This ability to contest the "new patriarchy" for Walsh remains an important legacy of domestic advice manuals even after all of these books go out of print by the early twentieth century. Regardless of their prescriptive nature, Walsh claims that advice manuals provided a space for women to freely create a new kind of hybrid domestic culture. As appealing as it is to see colonialism as a series of exchanges, I do have concerns that the claim about the very real hegemonic effects of colonialism that Walsh makes in the first sentence of her book gets lost in an interpretation that favors exchange over dominance. As she claims, "In the nineteenth century, the dominance of British power in India imposed an alien culture on the indigenous lifeways of that region" (p. 1).
Increased literacy for Walsh is another important outcome of the rise of domestic manuals for women. This is an interesting argument as women's education in India, by Walsh's own account, though slowly improving during the early twentieth century, remained quite limited (p. 22). The claim that she "begin(s) with Bengal" but extends her "study of changing patriarchy, home, and family life to all of British India" must be considered in light of how much the influence of these manuals carried beyond urban centers and a very small middle-class elite (p. 3). In addition, little evidence is given of women who actually read these manuals or what they thought of them. Certainly these kinds of responses are very difficult to glean from the historical record though such a perspective would seem crucial given the main question around which Walsh organizes her text. The book does offer some wonderful examples of men tutoring their wives in the lessons of these manuals. Given the strong presence of men in the reform movement during this period one wonders if men might have been the true intended audience for these works.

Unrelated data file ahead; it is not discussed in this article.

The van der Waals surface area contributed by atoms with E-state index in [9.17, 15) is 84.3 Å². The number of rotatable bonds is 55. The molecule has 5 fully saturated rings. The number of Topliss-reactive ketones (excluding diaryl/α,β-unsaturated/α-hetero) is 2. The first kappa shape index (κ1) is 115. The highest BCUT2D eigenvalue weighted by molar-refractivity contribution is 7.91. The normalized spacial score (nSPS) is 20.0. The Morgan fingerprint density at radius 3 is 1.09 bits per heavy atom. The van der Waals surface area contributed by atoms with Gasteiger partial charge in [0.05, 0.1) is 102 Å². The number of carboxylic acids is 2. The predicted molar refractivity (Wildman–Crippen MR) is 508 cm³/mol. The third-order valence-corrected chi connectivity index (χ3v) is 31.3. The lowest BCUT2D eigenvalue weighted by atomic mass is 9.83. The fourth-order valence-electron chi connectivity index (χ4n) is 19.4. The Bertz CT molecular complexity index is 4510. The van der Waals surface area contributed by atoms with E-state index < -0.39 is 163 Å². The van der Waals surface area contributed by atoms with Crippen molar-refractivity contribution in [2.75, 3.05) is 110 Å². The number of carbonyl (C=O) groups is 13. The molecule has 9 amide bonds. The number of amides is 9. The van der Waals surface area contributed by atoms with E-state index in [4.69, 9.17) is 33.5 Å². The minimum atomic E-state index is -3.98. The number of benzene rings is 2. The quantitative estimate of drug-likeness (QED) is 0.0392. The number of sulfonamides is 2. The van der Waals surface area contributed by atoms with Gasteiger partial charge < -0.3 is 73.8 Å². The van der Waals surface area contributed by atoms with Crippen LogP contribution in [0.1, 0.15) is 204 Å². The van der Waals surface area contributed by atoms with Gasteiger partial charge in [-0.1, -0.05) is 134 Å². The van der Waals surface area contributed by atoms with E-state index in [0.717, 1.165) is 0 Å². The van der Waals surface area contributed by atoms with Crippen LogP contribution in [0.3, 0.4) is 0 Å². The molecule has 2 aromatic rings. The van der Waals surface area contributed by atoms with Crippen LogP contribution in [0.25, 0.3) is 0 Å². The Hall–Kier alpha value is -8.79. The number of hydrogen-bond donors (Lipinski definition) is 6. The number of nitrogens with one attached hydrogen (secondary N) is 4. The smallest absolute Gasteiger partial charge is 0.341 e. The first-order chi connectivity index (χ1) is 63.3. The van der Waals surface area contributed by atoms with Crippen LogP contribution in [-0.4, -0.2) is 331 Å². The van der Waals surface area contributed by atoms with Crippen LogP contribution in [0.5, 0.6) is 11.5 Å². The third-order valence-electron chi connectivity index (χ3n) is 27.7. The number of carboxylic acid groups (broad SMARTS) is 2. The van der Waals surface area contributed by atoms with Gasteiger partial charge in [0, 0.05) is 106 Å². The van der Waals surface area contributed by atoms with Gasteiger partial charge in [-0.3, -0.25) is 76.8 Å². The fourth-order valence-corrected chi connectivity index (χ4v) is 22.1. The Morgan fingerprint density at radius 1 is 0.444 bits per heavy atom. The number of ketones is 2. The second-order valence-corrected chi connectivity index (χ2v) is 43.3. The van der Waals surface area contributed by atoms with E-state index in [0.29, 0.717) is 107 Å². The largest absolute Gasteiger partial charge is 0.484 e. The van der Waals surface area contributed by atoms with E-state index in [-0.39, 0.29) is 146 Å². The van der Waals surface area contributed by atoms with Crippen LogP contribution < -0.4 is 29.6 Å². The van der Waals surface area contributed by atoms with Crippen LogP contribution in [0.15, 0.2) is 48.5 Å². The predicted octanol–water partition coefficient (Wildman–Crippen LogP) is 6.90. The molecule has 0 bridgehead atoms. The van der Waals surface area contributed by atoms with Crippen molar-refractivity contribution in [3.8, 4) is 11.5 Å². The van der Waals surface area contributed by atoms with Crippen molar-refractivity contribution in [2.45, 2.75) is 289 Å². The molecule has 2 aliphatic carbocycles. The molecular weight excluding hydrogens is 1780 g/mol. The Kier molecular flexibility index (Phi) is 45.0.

Scholars of domesticity and colonial India will find much of interest in this book beyond Walsh's engagement with the issues outlined above. For example, the appendices excerpt key Bengali advice manuals including Conversations with the Wife, The Duties of Women, and Woman's Dharma. The bibliography provides an extensive list of advice manuals and secondary sources on domesticity that should prove invaluable for future researchers. As this book reveals, understanding how the ideas that governed everyday life affected society and culture will help further our knowledge of domestic ideology as a culturally organizing principle that pervaded during the nineteenth century and beyond.
. Antoinette Burton, Burdens of History (Chapel Hill: University of North Carolina Press, 1994).
. Partha Chatterjee, The Nation and its Fragments (Princeton: Princeton University Press, 1993).